In 1919 Afghanistan gained independence from Great Britain.
In 500 BC the Persian King Darius I conquered the Northern half of the country and the Persian’s maintained control until Alexander the Great defeated King Darius III and the Persians, on the 1st of October 331 AD in the Battle of Gaugamela in his campaign to conquer the known world. But Afghanistan only remained part of Alexander’s great empire for a few years as Alexander died of fever aged 33 on the 13th of June 323 BC in Babylon and shortly after his death civil wars led to the breakup of his great empire. The Greeks began to control North Afghanistan from 323 BC and due to its strategic value, being so close to the Indian subcontinent, control of Afghanistan has changed hands repeatedly and been part of many empires. By 50 AD Afghanistan culture had a strong Buddhist influence but this was largely destroyed by 400 AD with the Hun invasion. By 625 Islam influences the country by the 11th century Afghanistan has become the centre of Islamic influence in the region. In 1219 Genghis Kahn began his invasion of Afghanistan and within two years he killed a huge percentage of the native population and laid waste to the land. The effects of the invasion live on today. Until then Afghanistan had vast areas of green and fertile land due to their irrigation system and agricultural experience but Kahn’s hordes destroyed the irrigation network and the land turned to desert and never recovered. The next major empire to consume Afghanistan was the Timurid Empire in 1383 followed by the Mughal Empire in 1506.
In the 19th Century Britain’s control of India led to repeated confrontation between Afghanistan and Britain. The British and Russian Empires were in competition in the 19th century for influence over Asia in what became known as “The Great Game”. Britain believed that Russia may attempt an invasion of India using Afghanistan as a corridor. Once again Afghanistan’s became very strategically important and both countries sent envoys to Kabul in an attempt to gain favour. Both failed and changed their tact. Russia backed their Persian allies in an invasion of Afghanistan but the invasion ended in 1938 when Britain threatened war. Britain attempted to invade Afghanistan and place the current leader with one more sympathetic to the British. This was the cause of the first Anglo-Afghan War which began in December 1938 and by the 22nd of July 1939 the British had a decisive victory and returned Shuja Shah Durrani, who was sympathetic to Britain, to the Afghan throne after he was exiled in 1809. But the Afghans resented the change in power and rose up against the new leadership and British forces. British forces defeated the Afghans on several occasions but change of Government forced the Generals to abandon the war in 1842 and Durrani was soon replaced.
In 1878 Britain again attempted to remove the un-sympathetic Afghan Ruler from the throne and again succeeded. The ousted leader, Sher Ali Khan, pleaded for aid from Russia but was denied any help and died in 1879. His son, Mohammad Yaqub Khan, signed a treaty with Britain (the treaty of Gandamak on the 26th of May 1879) giving them control of the countries foreign policy and ceding some territory but allowing him to maintain control of the rest of Afghanistan. On the 31st of May 1880 Abdur Rahman Kahn became the new leader of Afghanistan and during his reign British and afghan relations were good. When he died on the 1st of October 1901 his son Habibullah Khan became the new Emir. Habibullah consistently changed Afghan policy to meet with either Russian or British wishes siding with the side that paid most. But in 1907 Russia and Britain signed a military pact which ended the Great Game and Habibullah’s fun.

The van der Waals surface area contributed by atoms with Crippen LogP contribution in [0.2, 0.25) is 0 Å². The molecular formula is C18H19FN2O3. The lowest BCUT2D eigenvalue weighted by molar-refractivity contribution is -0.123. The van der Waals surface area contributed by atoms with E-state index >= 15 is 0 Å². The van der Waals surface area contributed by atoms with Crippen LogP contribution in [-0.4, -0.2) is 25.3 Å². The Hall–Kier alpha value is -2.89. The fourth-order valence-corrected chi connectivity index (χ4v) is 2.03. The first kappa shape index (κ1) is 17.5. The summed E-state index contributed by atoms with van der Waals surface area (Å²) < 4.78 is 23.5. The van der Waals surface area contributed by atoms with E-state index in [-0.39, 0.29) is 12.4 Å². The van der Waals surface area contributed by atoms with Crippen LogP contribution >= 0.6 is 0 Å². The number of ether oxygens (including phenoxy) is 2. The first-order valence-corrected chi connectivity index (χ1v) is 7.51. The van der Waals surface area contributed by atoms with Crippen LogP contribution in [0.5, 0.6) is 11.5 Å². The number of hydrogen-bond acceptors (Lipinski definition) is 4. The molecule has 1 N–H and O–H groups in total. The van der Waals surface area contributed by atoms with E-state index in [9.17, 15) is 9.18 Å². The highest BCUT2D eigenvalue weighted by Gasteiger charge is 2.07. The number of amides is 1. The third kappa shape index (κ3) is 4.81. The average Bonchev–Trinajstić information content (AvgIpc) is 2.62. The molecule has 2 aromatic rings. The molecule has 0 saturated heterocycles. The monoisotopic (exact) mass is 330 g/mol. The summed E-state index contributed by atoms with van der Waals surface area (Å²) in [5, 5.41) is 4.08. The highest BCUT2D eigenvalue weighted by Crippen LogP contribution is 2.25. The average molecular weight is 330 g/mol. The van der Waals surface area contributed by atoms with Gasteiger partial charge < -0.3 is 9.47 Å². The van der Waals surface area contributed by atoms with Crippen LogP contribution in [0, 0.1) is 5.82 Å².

In 1914 Britain and Russia went to war against the Central Powers and the Ottoman Empire soon joined the war against Britain and Russia. They called for Jihad (a holy war) against the allies demanding other Islamic countries join them but Afghanistan remained neutral throughout the war. On the 19th of February 1919 Habibullah was assassinated and his son, Amanullah Khan came to power. Amanullah promised full independence from Britain and so led a small force into India to attack the British. On the 3rd of May 1919 Afghan forces invaded India and took the town of Bagh. Consequently on the 6th of May Britain declared War on Afghanistan and with superior numbers and the use of the Royal Air Force, the British army had forced an Afghan retreat. On the 8th of August the third Anglo-Afghan war ended with a decisive British victory, having removed the invading forces from India. Afghan casualties of the conflict were approximately 1,000 killed in action while British and colonial casualties reaching 1,751 leading many calling the conflict a British strategic defeat. But of the 1,751 casualties 230 were killed in action, 600 wounded and the remainder dying from cholera and other illness. Regardless of who won the conflict Britain had grown weary of its affiliation with Afghanistan and on the 19th of August 1919 Afghanistan gained its independence.